Khilji rule was usurped by Khusro Shah in a bloody coup. Owing to the resistance of the military governor of Multan same year Ghyasuddin Tughlukshah I became the Sultan of Delhi. Tughlaks established their own township, popularly known Tughlakabad. Tughlakabad is one of the formidable reminders of Delhi’s embattled past and the terror and valour of that era. Ghyasuddin came to power by beheading Khurso Khan, who had also snatched power in a bloody coup. Ghyasuddin Tughluk in order to counter attach the invading Mongols raised pyramids of enemies’ heads and used the elephants to crush the captives to death. Mohammad Bin Tughlak after ruling for seven years shifted the capital to Daulatbad, Devgiri, in Aurgangabad District of Deccan. Daulatabad had water scarcity and the people suffered severely. After he realized his mistake, he shifted the capital again to Delhi in 1334. To reduce the suffering of his subjects, he built a new township and named it Jahanpanah which was located between Mehrauli and Siri. Jahanpanah which means “World’s Asylum”, was altogether a new city, different from Tughlakabad. He did not return to the abandoned Tughlakabad most likely because he was convinced that it was a cursed city. Legend asserts that the Fort was deserted because of the curse of Saint Sheikh Nizamuddin Auliya, whom Ghyasuddin did not allow to make a Baoli. He prophessed that the city would be inhabited either by the Gujars or would be abandoned. Ghyasuddin died in an accident. Several buildings were constructed during Tughlak’s period. Tughlaks developed their own style of architecture. The representative examples of which are Tughlakabad Fort, Bari Manzil, or Bijai Mandal between Kalu Sarai and Begampur village Khirkee Mosque, Chirag-i-Dilli’s Dargah situated on Malviya Nagar-Kalkaji Road at village Chirag.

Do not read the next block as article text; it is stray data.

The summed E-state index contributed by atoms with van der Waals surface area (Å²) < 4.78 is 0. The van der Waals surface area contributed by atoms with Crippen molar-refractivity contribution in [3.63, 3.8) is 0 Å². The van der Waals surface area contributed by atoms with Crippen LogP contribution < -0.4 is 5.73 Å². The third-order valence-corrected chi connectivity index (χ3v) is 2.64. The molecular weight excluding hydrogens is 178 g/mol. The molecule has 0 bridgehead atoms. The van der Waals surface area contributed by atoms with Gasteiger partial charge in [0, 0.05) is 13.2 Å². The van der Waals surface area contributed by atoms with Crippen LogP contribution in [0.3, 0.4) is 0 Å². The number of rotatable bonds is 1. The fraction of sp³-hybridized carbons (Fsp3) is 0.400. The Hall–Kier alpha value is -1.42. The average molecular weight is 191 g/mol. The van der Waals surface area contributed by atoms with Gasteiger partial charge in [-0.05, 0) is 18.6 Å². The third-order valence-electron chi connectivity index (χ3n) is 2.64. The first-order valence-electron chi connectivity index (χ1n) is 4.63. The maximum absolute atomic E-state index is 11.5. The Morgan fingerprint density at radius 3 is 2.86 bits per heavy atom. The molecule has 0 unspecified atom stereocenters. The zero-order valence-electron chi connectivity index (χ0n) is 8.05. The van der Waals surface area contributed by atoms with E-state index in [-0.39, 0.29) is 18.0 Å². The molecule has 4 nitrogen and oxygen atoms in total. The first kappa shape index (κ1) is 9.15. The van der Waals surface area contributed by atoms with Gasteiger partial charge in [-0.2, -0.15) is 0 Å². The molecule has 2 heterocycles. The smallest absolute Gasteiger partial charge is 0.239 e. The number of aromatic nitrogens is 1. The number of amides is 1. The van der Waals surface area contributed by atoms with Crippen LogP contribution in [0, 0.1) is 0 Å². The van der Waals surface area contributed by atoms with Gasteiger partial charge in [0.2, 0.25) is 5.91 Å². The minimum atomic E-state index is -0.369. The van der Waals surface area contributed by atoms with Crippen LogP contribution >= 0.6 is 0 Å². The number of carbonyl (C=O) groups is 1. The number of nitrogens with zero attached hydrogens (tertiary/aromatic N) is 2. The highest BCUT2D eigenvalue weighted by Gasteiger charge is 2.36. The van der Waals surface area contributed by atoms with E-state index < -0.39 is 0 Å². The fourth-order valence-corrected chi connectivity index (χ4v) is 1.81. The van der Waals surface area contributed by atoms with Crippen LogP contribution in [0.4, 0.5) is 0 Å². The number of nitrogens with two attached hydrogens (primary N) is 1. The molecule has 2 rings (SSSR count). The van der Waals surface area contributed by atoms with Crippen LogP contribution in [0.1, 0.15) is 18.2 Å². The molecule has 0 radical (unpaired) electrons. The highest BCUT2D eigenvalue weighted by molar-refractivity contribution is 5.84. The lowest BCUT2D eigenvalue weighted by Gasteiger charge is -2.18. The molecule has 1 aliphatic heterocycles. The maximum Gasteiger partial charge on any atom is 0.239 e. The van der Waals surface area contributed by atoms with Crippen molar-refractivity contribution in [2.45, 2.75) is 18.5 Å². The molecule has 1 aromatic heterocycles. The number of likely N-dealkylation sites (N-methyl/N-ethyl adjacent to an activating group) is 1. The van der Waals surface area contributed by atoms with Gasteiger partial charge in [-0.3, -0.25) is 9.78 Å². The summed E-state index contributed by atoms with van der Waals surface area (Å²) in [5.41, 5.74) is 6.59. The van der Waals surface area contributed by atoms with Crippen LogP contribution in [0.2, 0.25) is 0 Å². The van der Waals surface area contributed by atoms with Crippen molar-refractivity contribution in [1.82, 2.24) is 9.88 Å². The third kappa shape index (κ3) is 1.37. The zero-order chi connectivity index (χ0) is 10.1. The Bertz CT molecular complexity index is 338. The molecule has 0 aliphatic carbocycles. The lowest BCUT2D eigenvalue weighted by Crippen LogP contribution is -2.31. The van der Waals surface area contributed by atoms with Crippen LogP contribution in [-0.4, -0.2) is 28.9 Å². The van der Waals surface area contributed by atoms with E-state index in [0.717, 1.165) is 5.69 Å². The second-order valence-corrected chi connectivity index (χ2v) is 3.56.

Exploring Tuglakabad Fort
Go unesco from Pulkit Sharma